THE Tory MP for Lunesdale has been ordered to apologise for breaching rules on donations.

David Morris was found to have broken the paid advocacy rule when he asked a parliamentary question after having accepted a £10,000 donation from an energy firm.

The company, headed by Ukrainian-born businessman Alexander Temerko, is seeking to build an electricity interconnector between the UK and mainland Europe.

Mr Temerko has donated more than £1m in total to the Conservative Party, and to individual Tory MPs, in recent years.

Mr Morris’s question requested that energy watchdog Ofgem ‘protect’ enterprises like Aquind Ltd through new regulations.

The day after his Commons question, Mr Morris was also found to have emailed a copy of his question and the minister’s reply to the Secretary of State for Business Energy and Industrial Strategy.

The commissioner found that the question and the email breached the rules on MPs conduct.

The MP for Morecambe and Lunesdale was also criticised by the Parliament’s Standards Commissioner for his conduct during her investigation.

Last September, Mr Morris accepted a donation of £10,000 from Aquind Ltd, which was declared on his register of interests.

The parliamentary commissioner also criticised Mr Morris’ behaviour during her investigation as ‘regrettable and disrespectful of the House’s system of standards’, having ‘repeatedly questioned the commissioner’s remit and her right to consult her officials’.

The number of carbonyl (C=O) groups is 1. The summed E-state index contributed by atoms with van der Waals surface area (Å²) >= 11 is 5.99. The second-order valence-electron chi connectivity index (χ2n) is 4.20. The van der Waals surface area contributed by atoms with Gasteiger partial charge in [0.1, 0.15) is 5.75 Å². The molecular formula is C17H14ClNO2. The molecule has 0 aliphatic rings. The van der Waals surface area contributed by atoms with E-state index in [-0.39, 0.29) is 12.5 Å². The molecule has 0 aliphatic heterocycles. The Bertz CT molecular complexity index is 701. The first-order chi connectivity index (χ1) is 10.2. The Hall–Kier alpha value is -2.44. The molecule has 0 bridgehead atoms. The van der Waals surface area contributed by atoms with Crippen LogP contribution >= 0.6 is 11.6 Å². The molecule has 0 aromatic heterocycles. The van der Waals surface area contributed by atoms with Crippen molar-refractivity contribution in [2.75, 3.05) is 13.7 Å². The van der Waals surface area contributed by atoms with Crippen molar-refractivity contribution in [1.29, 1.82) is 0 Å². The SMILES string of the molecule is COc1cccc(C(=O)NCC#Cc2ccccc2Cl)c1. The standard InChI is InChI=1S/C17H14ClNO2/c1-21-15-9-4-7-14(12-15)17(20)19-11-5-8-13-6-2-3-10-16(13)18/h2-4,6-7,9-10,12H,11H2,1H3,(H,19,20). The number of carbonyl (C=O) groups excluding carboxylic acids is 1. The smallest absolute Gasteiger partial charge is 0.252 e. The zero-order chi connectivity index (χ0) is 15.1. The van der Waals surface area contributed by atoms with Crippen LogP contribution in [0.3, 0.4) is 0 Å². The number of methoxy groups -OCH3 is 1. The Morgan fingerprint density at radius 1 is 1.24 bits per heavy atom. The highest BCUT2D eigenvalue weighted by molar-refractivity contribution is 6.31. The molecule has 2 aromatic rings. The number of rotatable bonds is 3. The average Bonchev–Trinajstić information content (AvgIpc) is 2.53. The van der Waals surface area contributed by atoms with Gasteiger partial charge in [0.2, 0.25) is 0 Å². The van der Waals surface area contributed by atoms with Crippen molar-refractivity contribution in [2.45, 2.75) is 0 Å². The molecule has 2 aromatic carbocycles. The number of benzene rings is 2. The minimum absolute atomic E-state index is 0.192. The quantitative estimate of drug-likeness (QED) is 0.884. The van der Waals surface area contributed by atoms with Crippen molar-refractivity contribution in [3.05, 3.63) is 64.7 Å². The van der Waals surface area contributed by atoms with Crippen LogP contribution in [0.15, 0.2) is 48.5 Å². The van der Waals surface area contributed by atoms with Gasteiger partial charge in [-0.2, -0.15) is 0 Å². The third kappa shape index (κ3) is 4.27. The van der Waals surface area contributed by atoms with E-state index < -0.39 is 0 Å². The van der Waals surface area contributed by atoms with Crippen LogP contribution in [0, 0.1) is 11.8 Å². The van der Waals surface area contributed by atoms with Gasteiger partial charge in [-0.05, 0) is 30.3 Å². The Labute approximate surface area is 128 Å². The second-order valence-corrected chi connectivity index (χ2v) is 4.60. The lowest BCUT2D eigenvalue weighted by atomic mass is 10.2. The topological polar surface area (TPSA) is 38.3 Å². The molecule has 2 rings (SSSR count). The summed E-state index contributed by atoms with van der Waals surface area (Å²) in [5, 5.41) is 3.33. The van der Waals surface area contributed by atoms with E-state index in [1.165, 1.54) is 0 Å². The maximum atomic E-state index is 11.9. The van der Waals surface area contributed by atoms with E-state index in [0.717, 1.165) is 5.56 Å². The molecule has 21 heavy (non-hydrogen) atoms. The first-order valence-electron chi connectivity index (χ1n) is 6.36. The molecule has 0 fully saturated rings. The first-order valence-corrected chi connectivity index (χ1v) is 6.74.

Sanctioning Mr Morris for breaking parliamentary rules, the Committee on Standards noted that the MP had 'acknowledged he had breached the rules and apologised' and said that Mr Morris 'had been dealing with particularly challenging and stressful personal circumstances which may have affected his judgment and behaviour during the investigation'.

MPs are prohibited from lobbying for any person, group or organisation within six months of receiving donation money from them.

Former Tory leader and Prime Minister David Cameron warned lobbying would be the next great political scandal a decade ago.

He has since been served with a ban on lobbying ministers, after taking on a number of commercial roles since stepping down as an MP in 2016.

Mr Morris was due to make an apology to the House of Commons this week.

Labour member of Lancaster City Council and candidate for Morecambe South in upcoming county elections, Philip Black, was contacted for comment.